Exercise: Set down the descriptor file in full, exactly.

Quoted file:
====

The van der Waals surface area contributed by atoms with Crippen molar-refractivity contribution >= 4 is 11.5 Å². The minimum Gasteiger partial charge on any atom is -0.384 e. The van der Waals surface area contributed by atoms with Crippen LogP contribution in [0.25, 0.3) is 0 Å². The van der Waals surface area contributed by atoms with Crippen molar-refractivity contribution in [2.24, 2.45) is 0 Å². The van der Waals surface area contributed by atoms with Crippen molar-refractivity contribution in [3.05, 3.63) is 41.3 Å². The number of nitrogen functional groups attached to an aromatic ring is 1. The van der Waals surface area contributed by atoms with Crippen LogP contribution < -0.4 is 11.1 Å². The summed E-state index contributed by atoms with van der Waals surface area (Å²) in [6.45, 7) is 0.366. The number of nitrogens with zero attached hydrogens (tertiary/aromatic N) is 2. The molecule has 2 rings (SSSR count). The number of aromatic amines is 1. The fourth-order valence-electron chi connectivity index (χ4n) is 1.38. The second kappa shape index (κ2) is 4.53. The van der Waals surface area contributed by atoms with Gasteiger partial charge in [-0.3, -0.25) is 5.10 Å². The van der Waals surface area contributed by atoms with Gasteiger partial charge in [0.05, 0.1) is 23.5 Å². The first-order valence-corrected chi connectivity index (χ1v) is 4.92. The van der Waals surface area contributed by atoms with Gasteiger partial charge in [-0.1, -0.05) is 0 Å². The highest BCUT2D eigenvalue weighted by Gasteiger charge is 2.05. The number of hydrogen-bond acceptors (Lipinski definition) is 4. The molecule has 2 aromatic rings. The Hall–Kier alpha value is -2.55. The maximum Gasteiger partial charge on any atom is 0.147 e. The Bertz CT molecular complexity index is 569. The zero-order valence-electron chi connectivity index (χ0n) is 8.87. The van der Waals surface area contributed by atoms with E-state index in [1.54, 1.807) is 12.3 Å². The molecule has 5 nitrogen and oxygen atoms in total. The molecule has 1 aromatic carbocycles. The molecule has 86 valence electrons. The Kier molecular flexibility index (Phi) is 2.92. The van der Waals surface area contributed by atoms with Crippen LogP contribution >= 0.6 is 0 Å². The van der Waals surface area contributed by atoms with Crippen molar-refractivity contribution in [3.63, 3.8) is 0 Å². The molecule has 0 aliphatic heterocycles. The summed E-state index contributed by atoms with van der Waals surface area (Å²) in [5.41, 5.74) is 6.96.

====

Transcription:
The van der Waals surface area contributed by atoms with Crippen molar-refractivity contribution >= 4 is 11.5 Å². The minimum Gasteiger partial charge on any atom is -0.384 e. The van der Waals surface area contributed by atoms with Crippen LogP contribution in [0.25, 0.3) is 0 Å². The van der Waals surface area contributed by atoms with Crippen molar-refractivity contribution in [2.24, 2.45) is 0 Å². The van der Waals surface area contributed by atoms with Crippen molar-refractivity contribution in [3.05, 3.63) is 41.3 Å². The number of nitrogen functional groups attached to an aromatic ring is 1. The van der Waals surface area contributed by atoms with Crippen LogP contribution < -0.4 is 11.1 Å². The summed E-state index contributed by atoms with van der Waals surface area (Å²) in [6.45, 7) is 0.366. The number of nitrogens with zero attached hydrogens (tertiary/aromatic N) is 2. The molecule has 2 rings (SSSR count). The number of aromatic amines is 1. The fourth-order valence-electron chi connectivity index (χ4n) is 1.38. The second kappa shape index (κ2) is 4.53. The van der Waals surface area contributed by atoms with Gasteiger partial charge in [-0.3, -0.25) is 5.10 Å². The van der Waals surface area contributed by atoms with Gasteiger partial charge in [0.05, 0.1) is 23.5 Å². The first-order valence-corrected chi connectivity index (χ1v) is 4.92. The van der Waals surface area contributed by atoms with Gasteiger partial charge in [-0.1, -0.05) is 0 Å². The highest BCUT2D eigenvalue weighted by Gasteiger charge is 2.05. The number of hydrogen-bond acceptors (Lipinski definition) is 4. The molecule has 2 aromatic rings. The Hall–Kier alpha value is -2.55. The maximum Gasteiger partial charge on any atom is 0.147 e. The Bertz CT molecular complexity index is 569. The zero-order valence-electron chi connectivity index (χ0n) is 8.87. The van der Waals surface area contributed by atoms with E-state index in [1.54, 1.807) is 12.3 Å². The molecule has 5 nitrogen and oxygen atoms in total. The molecule has 1 aromatic carbocycles. The molecule has 86 valence electrons. The Kier molecular flexibility index (Phi) is 2.92. The van der Waals surface area contributed by atoms with Crippen LogP contribution >= 0.6 is 0 Å². The van der Waals surface area contributed by atoms with Crippen molar-refractivity contribution in [3.63, 3.8) is 0 Å². The molecule has 0 aliphatic heterocycles. The summed E-state index contributed by atoms with van der Waals surface area (Å²) in [5.41, 5.74) is 6.96.